Pathways to permanent residence for all migrant workers
The Committee acknowledges that all migrant workers, especially those that are filling long-term labour needs and are fully integrated into Canadian society, should enjoy greater pathways to permanent residence. Therefore, the Committee recommends as follows:
- That IRCC review the current pathways to permanent residence for all temporary foreign workers, with a view to facilitating access to permanent residence for migrant workers who have integrated into Canadian society and are filling a permanent labour market need. That IRCC allocate adequate resources to allow for the timely processing of permanent residence applications for those migrant workers that are hired under the TFWP.
- That IRCC work with provinces, territories and other government departments to increase information sharing that will create more harmonization with immigration and nominee programs to function in collaboration with one another. That these efforts aim to reduce duplication of work benefiting both the government and applicants.
- That IRCC amend the Immigration and Refugee Protection Regulations to remove the relevant provisions with respect to the “cumulative duration” rule, which currently makes certain workers ineligible for new work permits if they have been working in Canada for four years and bans them from applying for a new one for an additional four years.
- That IRCC reform the Express Entry immigration selection system to allow for fixed-term employment contracts to be allocated the same number of points as permanent work contracts, where there is a strong likelihood of continued employment.
Monitoring and enforcement
The Committee acknowledged that program monitoring and enforcement remains an issue, despite recent steps towards improvement. The Committee recommends as follows:
- That ESDC, in collaboration with relevant stakeholders, review current monitoring and enforcement mechanisms, with the objective of addressing gaps in employer compliance and the protection of migrant workers’ rights. In addition, an effort shall be made to move away from a complaint-driven model of program enforcement. The review shall take into consideration the following specific measures:
- increasing resource and information sharing with provinces and territories;
- increasing the frequency of on-site inspections and ensuring that they be conducted while temporary foreign labour is being used;
- creating an accreditation system for recruiters, which requires compliance with the TFWP rules and from which employers could exclusively select;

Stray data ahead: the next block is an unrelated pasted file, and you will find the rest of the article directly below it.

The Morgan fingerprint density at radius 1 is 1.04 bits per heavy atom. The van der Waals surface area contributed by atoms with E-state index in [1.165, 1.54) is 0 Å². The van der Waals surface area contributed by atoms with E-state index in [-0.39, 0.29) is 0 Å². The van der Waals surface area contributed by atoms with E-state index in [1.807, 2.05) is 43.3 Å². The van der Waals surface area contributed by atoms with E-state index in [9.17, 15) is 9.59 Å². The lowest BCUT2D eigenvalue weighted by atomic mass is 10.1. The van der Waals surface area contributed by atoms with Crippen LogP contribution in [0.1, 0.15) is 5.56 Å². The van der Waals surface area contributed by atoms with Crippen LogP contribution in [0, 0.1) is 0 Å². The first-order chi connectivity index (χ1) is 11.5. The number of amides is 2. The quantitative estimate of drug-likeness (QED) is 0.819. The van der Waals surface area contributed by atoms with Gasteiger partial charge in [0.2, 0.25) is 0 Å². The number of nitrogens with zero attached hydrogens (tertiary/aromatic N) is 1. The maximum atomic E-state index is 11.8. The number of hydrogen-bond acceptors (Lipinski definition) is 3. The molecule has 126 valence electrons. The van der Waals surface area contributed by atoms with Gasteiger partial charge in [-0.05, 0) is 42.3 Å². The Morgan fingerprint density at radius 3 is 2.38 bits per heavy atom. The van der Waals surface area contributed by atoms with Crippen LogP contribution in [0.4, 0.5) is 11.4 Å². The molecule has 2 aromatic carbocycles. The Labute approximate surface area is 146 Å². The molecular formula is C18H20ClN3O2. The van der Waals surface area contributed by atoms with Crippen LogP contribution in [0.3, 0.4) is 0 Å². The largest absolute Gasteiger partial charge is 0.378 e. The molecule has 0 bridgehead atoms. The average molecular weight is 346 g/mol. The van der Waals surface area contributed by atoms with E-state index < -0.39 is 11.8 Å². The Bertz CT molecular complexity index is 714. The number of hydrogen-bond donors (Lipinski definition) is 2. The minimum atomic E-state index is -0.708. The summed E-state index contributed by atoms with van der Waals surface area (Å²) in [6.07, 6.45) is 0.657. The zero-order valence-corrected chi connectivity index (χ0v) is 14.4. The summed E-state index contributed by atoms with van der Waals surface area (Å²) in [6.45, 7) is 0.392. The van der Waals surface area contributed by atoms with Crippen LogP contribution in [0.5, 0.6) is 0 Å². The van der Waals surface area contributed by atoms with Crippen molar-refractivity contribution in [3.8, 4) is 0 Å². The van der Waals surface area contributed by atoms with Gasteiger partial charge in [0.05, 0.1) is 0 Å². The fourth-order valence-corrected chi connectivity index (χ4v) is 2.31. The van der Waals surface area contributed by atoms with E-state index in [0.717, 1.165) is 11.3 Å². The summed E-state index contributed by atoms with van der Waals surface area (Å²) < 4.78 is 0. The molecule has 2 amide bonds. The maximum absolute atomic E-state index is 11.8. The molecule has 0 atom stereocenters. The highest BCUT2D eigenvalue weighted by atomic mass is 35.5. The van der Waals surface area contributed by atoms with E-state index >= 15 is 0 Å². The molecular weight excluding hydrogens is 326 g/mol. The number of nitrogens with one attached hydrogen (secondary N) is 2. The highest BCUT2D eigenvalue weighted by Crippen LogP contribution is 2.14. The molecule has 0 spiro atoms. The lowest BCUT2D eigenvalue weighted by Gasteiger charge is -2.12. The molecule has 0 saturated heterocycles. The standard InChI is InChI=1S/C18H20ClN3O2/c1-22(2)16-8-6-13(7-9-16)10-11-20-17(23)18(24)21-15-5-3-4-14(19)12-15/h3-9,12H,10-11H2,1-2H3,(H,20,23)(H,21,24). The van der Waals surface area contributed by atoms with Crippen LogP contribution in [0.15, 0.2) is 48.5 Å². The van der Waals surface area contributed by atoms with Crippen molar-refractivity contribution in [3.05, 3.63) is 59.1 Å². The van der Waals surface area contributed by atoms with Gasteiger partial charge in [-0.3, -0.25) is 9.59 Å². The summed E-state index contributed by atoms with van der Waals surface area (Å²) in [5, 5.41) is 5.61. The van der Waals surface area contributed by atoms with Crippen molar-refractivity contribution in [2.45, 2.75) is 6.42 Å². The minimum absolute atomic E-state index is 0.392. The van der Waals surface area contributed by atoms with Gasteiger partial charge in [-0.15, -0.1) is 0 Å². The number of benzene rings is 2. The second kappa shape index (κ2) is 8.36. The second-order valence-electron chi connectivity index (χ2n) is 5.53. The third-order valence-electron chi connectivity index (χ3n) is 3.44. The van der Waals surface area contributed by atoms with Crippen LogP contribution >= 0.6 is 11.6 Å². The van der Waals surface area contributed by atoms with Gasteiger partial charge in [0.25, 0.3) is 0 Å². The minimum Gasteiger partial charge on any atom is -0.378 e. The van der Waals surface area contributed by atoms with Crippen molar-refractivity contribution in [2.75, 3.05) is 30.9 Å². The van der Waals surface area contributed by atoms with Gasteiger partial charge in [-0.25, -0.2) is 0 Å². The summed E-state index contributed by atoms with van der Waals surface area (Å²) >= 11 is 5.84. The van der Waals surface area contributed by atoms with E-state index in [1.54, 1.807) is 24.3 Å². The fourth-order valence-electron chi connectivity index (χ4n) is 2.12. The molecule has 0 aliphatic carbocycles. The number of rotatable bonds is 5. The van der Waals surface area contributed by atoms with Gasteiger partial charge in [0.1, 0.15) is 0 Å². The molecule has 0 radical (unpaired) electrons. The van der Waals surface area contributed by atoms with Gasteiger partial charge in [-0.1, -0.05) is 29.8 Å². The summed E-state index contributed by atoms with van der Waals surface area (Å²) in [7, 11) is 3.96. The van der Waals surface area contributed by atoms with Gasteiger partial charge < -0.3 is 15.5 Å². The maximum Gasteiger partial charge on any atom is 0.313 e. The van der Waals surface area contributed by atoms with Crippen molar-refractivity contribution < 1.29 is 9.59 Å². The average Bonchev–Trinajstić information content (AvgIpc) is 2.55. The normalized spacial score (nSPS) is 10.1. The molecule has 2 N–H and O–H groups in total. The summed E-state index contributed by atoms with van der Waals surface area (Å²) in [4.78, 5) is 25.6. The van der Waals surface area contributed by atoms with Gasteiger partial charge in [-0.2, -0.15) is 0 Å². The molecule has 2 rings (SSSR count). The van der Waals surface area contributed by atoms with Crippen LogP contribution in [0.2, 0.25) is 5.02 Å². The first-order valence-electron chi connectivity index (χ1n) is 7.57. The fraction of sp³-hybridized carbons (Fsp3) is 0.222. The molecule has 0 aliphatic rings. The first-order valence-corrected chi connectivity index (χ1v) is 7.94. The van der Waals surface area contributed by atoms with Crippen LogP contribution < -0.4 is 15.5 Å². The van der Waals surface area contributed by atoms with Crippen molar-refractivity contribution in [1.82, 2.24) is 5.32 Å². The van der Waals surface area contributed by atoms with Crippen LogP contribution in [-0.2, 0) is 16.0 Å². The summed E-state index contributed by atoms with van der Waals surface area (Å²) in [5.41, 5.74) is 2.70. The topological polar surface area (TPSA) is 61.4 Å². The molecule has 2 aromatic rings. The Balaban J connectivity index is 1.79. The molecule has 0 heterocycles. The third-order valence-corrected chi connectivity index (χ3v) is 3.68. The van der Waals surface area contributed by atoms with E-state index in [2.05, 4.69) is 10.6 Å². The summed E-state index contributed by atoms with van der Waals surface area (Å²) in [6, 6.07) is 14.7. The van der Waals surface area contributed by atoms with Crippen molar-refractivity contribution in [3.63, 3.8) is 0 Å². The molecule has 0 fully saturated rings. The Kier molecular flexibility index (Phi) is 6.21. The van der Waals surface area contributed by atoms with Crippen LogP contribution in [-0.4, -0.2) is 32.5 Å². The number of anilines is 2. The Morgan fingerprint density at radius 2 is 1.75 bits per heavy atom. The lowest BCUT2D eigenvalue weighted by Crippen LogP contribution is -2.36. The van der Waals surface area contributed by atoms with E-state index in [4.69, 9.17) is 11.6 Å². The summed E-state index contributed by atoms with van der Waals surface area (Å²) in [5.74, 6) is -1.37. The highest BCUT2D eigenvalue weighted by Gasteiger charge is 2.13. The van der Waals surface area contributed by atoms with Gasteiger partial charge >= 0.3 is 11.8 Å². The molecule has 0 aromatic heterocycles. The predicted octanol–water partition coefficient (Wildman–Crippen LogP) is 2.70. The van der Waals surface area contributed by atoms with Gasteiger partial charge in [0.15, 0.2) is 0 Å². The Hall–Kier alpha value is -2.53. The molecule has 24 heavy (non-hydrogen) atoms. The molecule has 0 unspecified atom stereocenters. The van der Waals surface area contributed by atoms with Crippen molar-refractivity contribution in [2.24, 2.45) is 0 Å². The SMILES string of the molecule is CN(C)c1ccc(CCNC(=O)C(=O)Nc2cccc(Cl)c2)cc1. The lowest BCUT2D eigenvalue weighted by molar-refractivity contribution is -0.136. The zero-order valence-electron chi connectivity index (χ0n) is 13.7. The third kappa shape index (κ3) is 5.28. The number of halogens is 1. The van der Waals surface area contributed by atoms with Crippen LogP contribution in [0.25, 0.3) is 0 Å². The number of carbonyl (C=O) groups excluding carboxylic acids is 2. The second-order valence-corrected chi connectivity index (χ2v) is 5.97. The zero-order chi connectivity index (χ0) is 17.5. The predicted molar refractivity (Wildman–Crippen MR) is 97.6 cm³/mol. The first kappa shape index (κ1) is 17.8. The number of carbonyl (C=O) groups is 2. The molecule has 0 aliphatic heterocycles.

- establishing a dispute resolution mechanism for migrant workers when conflict with an employer arises;
- ensuring, through on-site inspections, that labour laws and regulations are properly enforced where migrant workers operate; and
- guaranteeing that any workplace injuries that require immediate attention be granted emergency care where deemed necessary in Canada.
- That ESDC, in collaboration with stakeholders, establish measures to ensure that incoming migrant workers and their employers are informed of their rights and responsibilities under the TFWP, including dispute resolution and abuse reporting procedures, as well as information on wages, benefits, accommodations and working conditions; and that the Department undertake best efforts to provide this information in the language of preference of the migrant worker.
The next steps
“The Committee has undertaken a major project and returned with some welcome recommendations that would benefit Canadian workers, foreign workers, and businesses alike. Representatives from each stakeholder group have been consulted and, consequently, the report is thorough,” says Attorney David Cohen.
“Although some of the recommendations may be tweaked or shelved, I would expect many, if not most, of these recommendations to become part of the program regulations in one form or another. With a program that is likely to undergo significant changes over the coming months — and as businesses and workers figure out exactly what may be required of them before and after the program is modified — I would encourage stakeholders to consult an expert on Canadian work permits to ensure a smooth hiring process.”
Canadian employers: To learn more about your options for hiring foreign workers, please contact firstname.lastname@example.org.
Foreign workers: If you have received a job offer from a Canadian employer and wish to submit an inquiry about getting a work permit and working legally in Canada, please complete the form on this page.